Nearly 9,000 public sector workers on strike in Manitoba

Picket lines have been set up across Winnipeg and in other centres in Manitoba as more than 8,800 federal public servants in the province went on strike Wednesday morning.

They are among more than 155,000 Public Service Alliance of Canada (PSAC) members who walked off the job after contract negotiations with the federal government failed to reach a deal before a Tuesday evening deadline.

“And we’ll be out there as long as it takes to get a fair collective agreement,” said Marianne Hladun, executive vice-president of PSAC in the Prairie region.

There are six Winnipeg picket sites, five on Main Street and the other along Stapon Road beside the Canada Revenue Agency’s taxation centre.

The union’s two bargaining groups — one of about 35,000 Canada Revenue Agency workers and the other, labelled the Treasury Board group, of about 120,000 staff spread across nearly 30 departments and agencies — all moved into legal strike position last week after strike votes held starting Jan. 31 through until earlier this month.

Their last collective agreements expired in 2021.

People walk on a sidewalk with flags and signs as part of a picket line. The picture is a low angle, looking up from near the sidewalk.
About 8,800 Public Service Alliance of Canada (PSAC) workers in Manitoba are part of a national strike that includes more than 155,000 public sector union workers. (Gary Solilak/CBC)

The impact of the job action will be delays in public service at some government offices, Hladun said.

Those delays will be felt by anyone trying to get through to the CRA during the present tax season, as well as delays in processing applications or tax returns, she said.

“Of course, in all departments there are employees that are deemed essential, but they won’t be able to handle it all,” Hladun said.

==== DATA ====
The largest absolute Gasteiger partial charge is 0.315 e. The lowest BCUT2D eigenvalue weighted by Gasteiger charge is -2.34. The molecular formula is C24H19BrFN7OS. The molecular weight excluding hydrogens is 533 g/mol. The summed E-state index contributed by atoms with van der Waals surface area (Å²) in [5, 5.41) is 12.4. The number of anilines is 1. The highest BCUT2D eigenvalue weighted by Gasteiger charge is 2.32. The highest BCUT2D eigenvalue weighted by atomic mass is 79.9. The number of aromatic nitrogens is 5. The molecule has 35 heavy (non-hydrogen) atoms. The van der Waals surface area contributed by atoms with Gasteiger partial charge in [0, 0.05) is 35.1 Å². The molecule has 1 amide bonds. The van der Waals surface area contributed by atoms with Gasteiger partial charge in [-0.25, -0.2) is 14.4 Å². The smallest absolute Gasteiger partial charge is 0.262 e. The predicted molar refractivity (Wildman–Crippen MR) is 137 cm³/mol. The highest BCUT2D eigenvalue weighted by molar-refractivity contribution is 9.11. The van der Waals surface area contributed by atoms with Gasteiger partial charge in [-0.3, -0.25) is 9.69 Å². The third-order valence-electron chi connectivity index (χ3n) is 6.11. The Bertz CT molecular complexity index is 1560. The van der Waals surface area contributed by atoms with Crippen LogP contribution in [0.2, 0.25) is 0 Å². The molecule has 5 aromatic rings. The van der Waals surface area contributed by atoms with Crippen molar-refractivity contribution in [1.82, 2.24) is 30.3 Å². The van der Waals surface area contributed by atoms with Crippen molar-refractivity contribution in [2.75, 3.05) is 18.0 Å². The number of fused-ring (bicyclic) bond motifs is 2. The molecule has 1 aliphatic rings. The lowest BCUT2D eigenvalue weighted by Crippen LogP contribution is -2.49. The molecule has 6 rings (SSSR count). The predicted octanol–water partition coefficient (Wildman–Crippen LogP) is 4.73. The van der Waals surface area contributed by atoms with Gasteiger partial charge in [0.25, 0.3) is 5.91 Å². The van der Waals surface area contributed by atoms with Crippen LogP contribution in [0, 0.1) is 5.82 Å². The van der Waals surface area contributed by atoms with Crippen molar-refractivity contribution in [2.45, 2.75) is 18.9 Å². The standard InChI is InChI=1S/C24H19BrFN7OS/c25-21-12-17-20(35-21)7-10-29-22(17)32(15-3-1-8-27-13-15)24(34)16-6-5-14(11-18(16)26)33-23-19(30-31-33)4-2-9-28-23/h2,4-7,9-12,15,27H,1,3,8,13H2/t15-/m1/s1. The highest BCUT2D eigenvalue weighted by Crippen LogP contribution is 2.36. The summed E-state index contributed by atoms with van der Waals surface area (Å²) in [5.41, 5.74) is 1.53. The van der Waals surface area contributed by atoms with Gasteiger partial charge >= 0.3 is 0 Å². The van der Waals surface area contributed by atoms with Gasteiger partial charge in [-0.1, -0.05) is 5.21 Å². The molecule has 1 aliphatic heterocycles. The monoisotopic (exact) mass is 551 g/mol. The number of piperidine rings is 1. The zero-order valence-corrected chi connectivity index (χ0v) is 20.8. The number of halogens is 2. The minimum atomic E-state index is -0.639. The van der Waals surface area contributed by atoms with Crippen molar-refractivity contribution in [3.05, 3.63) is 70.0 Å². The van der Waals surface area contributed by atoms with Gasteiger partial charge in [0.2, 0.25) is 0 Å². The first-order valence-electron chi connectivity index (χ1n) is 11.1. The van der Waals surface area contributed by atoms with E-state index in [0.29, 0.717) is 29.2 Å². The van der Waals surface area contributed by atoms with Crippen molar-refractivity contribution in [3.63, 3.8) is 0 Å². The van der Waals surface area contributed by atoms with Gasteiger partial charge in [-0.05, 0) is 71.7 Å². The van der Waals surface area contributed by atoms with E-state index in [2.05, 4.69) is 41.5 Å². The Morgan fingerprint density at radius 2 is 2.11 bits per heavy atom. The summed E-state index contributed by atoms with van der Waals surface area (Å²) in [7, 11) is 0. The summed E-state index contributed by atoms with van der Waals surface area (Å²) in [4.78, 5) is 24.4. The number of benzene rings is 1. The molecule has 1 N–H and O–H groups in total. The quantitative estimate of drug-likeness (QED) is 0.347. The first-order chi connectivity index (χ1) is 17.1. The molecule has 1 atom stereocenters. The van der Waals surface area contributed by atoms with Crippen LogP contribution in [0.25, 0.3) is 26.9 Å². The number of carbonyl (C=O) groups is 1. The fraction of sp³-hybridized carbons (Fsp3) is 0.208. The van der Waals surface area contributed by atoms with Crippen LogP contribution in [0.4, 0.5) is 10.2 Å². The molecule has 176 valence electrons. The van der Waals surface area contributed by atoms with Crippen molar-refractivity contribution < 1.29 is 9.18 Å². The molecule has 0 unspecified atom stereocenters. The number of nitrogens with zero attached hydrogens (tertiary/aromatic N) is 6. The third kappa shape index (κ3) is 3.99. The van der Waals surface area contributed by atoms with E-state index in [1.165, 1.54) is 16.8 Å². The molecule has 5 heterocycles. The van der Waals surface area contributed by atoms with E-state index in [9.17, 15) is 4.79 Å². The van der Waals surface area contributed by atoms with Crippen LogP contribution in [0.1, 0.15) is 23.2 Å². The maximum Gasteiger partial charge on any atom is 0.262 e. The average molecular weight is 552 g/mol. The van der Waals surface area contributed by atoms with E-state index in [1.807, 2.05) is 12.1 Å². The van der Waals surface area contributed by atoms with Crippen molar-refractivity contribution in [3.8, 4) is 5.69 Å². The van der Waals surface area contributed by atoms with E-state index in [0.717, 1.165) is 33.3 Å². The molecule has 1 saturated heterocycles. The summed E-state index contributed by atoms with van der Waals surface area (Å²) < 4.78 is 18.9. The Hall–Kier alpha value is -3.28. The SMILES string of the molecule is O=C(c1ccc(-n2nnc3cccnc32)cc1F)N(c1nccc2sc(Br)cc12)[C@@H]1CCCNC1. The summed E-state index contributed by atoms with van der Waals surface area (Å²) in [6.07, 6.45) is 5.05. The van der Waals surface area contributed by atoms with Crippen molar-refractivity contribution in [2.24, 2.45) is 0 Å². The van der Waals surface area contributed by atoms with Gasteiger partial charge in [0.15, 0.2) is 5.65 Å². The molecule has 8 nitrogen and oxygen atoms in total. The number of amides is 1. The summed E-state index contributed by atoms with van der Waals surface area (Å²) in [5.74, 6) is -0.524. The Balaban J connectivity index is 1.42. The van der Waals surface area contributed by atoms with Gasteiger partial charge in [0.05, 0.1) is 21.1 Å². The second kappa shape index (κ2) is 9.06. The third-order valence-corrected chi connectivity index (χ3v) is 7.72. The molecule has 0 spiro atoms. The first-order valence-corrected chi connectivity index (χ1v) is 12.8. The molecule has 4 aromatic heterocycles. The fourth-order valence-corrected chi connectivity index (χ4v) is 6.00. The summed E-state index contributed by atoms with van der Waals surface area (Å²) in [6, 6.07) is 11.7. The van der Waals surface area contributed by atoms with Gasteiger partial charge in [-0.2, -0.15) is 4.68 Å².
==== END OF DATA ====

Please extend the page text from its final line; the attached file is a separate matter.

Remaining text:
“We recognize this is the largest strike in Canadian history — not necessarily what we wanted to do, but we had no choice.”

She asked that the public be respectful of the picket lines.

“These are workers who are fighting for their benefits and you know, if we’re able to achieve that, that’s a good thing for all workers.”

National PSAC president Chris Aylward said Monday that the union and the government made “some progress” over the last two weeks but are still too far apart on key issues, such as wages, job security and remote work.

Hladun said fair wages are the main sticking point.

“We know what the cost of living [is]. All we’re asking for is a wage increase that respects the inflation rate,” she said.

“Keep in mind our members are the lowest paid in the federal public service. We’re not bureaucrats. We’re not MPs. We are the cleaners, the plumbers, the mailroom clerks, and they need the cost of living allowance.”

In regard to job security, the union opposes outside contracting of any work.

It also wants to see some flexibility for hybrid work arrangements.

“Remote work is a huge issue for many of the members. The ability to work from home, if your job allows it, is critically important to a lot of our members,” Hladun said. 

“The government, to this point — the employer — has not been prepared to discuss putting remote work provisions into the collective agreement and our members … want to know that if they request it, they will not be unreasonably denied.”

In a news release Tuesday night, the Treasury Board said it has “done everything it can” to reach a deal.

The union’s last public wage proposal was a 4.5 per cent increase for 2021, 2022 and 2023, while the Treasury Board last shared an offer to increase wages by an average of 2.06 per cent over four years — 1.5 per cent for 2021, 4.5 per cent for 2022 and three per cent for 2023.

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